The obvious way to improve my writing is to write more, so expect to see much more published on this blog in 2018 than over the last few years. Not all of what I write will end up here (be glad for that), some will be junk, some will be purely practise and some won’t be stuff I want to publish on the internet.

I do see the potential hypocrisy in wanting to read less from blogs yet intending to publish more on my own blog. However, nobody is forcing you to read my blog and it hurts no-one for posts to sit here lonesome and unread. In the long run if my writing improves any lonely unread posts will have been worth the effort.

Decluttering

young-scientist

It is not spring yet, but I am having a clear out of stuff that is no longer useful to have in my life. Some of this is physical clutter such as old lecture notes that I haven’t looked at in over a decade, some is digital stuff like the 2,000 web clippings in Evernote about blogging that I’ve deleted. Books I’ve kept but obviously will never read again, clothes no longer fitting, hobbies not pursued.

Then there are the old dreams and ambitions that have lain mouldering for decades, a few more recently shelved and now accumulating dust. These are taking longer to sift through, many need to be reckoned with before tossing them into the fire:

Why did I ever think that was a possibility?

How did I forget about this one?

Can I not keep a few, just in case?

Just in case of what? In case I get younger? In case I can undo the wasted years? In case these weaknesses, this personality, this life I’ve lived, is not really all I’ve got?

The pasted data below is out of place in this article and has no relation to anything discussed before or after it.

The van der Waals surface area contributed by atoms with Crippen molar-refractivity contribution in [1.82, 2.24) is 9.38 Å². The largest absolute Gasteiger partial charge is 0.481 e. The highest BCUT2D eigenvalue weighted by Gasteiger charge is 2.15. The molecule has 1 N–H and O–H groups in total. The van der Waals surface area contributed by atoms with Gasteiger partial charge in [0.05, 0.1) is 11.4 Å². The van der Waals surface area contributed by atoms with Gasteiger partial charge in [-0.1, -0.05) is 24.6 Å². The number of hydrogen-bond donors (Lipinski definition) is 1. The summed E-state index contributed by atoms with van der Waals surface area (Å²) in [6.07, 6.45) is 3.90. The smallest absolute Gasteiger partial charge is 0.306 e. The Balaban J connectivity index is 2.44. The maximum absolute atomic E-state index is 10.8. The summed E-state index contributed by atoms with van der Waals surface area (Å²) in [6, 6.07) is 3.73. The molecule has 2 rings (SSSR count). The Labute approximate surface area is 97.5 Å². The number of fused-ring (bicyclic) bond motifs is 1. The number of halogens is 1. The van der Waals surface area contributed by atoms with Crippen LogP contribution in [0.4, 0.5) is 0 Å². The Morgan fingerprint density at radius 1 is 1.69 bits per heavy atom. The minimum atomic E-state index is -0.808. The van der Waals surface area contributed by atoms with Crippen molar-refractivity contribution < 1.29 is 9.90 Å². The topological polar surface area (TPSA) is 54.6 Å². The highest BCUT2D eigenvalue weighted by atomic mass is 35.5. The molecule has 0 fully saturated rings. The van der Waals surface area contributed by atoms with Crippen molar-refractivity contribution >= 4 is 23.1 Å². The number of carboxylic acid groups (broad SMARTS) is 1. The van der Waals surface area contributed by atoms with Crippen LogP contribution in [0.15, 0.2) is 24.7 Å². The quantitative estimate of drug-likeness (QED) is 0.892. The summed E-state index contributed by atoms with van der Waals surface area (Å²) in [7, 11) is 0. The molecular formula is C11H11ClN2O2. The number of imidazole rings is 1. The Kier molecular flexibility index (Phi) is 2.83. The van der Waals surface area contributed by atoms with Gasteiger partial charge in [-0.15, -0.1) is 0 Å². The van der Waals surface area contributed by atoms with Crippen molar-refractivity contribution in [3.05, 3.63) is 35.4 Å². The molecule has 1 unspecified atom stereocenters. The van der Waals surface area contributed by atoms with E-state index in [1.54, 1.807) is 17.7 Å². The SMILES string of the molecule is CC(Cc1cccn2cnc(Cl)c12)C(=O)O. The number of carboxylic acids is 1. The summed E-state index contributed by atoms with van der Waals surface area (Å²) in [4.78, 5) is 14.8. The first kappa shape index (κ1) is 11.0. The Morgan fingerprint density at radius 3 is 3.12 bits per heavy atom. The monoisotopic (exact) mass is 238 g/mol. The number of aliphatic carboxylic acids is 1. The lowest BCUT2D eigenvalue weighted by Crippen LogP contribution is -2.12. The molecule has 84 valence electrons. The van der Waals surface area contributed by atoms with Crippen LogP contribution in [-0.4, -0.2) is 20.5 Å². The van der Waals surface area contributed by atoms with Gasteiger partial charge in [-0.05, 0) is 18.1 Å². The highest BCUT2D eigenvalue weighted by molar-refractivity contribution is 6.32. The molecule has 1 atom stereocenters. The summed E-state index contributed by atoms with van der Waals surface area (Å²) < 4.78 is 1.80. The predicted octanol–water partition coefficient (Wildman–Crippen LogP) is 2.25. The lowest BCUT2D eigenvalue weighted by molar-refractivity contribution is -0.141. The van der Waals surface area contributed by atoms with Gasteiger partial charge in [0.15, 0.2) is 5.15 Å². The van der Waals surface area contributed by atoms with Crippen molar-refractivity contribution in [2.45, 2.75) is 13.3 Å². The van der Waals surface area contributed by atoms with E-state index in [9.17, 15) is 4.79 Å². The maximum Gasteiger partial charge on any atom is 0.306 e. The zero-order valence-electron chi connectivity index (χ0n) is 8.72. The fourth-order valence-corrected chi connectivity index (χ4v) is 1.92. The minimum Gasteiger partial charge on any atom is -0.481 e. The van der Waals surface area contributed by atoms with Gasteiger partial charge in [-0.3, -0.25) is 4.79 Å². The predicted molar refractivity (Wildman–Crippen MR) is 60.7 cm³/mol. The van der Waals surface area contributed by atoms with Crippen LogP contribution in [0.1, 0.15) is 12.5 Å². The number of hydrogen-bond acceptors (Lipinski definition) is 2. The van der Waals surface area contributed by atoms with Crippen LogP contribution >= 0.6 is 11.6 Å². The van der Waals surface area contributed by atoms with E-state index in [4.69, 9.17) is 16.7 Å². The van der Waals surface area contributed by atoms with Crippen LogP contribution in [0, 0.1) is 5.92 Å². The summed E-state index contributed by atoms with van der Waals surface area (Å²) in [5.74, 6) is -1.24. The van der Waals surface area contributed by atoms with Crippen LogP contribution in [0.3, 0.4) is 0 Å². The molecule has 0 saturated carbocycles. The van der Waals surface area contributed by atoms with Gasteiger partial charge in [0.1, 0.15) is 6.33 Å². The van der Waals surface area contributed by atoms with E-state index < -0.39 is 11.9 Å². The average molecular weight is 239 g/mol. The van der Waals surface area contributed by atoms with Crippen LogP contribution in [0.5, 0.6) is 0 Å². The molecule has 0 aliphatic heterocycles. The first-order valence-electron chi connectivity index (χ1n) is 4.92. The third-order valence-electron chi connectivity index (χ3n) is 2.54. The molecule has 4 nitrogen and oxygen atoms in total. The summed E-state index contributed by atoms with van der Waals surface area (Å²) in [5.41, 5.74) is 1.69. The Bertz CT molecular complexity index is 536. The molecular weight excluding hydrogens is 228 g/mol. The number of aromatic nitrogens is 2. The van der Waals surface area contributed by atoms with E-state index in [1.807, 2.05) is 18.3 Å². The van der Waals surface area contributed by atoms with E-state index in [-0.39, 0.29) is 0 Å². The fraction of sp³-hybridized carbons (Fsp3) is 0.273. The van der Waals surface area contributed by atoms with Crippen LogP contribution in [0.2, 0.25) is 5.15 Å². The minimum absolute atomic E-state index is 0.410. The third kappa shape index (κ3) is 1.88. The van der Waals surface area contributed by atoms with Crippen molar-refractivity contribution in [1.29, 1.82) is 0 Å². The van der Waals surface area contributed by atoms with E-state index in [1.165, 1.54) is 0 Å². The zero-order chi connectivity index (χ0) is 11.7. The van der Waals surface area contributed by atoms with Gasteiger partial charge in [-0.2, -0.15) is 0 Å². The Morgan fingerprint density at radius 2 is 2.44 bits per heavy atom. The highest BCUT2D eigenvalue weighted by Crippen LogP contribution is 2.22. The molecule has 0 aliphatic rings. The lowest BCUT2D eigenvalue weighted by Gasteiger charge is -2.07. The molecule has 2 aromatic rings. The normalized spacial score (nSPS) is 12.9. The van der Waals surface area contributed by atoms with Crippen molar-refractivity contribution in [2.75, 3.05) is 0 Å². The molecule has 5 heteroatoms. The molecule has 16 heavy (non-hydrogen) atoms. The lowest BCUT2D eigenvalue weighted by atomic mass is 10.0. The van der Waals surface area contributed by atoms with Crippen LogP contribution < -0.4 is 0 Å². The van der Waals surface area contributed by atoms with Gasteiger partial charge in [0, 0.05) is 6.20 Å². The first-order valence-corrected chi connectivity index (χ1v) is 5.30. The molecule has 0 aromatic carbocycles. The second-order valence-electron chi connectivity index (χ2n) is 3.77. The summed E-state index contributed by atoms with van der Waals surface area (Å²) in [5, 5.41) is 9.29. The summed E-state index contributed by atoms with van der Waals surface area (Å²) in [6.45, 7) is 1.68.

No. They have to go, despite what has been spent on some of those dreams in the past. Time and events cannot be undone, I am not a redeemer – these illusions need to be put to rest and space made to live and breathe in the life I currently have.

For everything there is a season, and a time for every matter under heaven:
a time to seek, and a time to lose;
a time to keep, and a time to cast away;
(Ecclesiastes 3:6 ESV, emphasis mine)

It may sound overly dramatic, but what I’m doing is looking at my inner life of desires, motivations, dreams, anxieties, worries, priorities, fears, insecurities and assessing whether they fit who I really am. Are these the things I want to define me or am I wearing a life that is a few sizes too small (or too big)?

Childhood is many years ago for me now, yet plenty of childish things continue to influence how I think and act. I have been a Christian for 27 years but in some ways still think as an unbeliever. I lived single and without responsibilities for a long time, now I consider my wife and children first when faced with choices.

When I was a child, I spoke like a child, I thought like a child, I reasoned like a child. When I became a man, I gave up childish ways. (1 Corinthians 13:11 ESV)